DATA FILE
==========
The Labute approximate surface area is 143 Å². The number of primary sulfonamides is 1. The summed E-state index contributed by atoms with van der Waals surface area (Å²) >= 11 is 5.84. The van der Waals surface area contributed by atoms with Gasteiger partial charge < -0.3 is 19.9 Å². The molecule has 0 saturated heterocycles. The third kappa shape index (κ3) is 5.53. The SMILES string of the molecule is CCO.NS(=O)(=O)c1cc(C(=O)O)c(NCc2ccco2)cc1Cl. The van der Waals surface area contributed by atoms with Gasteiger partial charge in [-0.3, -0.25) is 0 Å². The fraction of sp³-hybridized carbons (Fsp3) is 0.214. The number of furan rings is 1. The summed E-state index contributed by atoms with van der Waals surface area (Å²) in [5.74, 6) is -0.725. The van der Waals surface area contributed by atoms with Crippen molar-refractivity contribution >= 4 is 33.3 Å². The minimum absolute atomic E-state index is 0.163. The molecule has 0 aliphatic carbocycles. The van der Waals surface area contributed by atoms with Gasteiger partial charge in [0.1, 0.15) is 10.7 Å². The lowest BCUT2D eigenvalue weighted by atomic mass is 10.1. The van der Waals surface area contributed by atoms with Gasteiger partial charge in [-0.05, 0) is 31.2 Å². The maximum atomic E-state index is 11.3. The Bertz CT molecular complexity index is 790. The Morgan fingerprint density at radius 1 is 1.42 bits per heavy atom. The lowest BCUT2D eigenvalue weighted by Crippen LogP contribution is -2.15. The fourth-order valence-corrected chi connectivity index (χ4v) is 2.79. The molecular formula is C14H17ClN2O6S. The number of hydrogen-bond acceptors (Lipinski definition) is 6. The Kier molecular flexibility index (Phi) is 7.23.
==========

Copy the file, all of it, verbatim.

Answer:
The Labute approximate surface area is 143 Å². The number of primary sulfonamides is 1. The summed E-state index contributed by atoms with van der Waals surface area (Å²) >= 11 is 5.84. The van der Waals surface area contributed by atoms with Gasteiger partial charge < -0.3 is 19.9 Å². The molecule has 0 saturated heterocycles. The third kappa shape index (κ3) is 5.53. The SMILES string of the molecule is CCO.NS(=O)(=O)c1cc(C(=O)O)c(NCc2ccco2)cc1Cl. The van der Waals surface area contributed by atoms with Gasteiger partial charge in [-0.3, -0.25) is 0 Å². The fraction of sp³-hybridized carbons (Fsp3) is 0.214. The number of furan rings is 1. The summed E-state index contributed by atoms with van der Waals surface area (Å²) in [5.74, 6) is -0.725. The van der Waals surface area contributed by atoms with Crippen molar-refractivity contribution >= 4 is 33.3 Å². The minimum absolute atomic E-state index is 0.163. The molecule has 0 aliphatic carbocycles. The van der Waals surface area contributed by atoms with Gasteiger partial charge in [0.1, 0.15) is 10.7 Å². The lowest BCUT2D eigenvalue weighted by atomic mass is 10.1. The van der Waals surface area contributed by atoms with Gasteiger partial charge in [-0.05, 0) is 31.2 Å². The maximum atomic E-state index is 11.3. The Bertz CT molecular complexity index is 790. The Morgan fingerprint density at radius 1 is 1.42 bits per heavy atom. The lowest BCUT2D eigenvalue weighted by Crippen LogP contribution is -2.15. The fourth-order valence-corrected chi connectivity index (χ4v) is 2.79. The molecular formula is C14H17ClN2O6S. The number of hydrogen-bond acceptors (Lipinski definition) is 6. The Kier molecular flexibility index (Phi) is 7.23.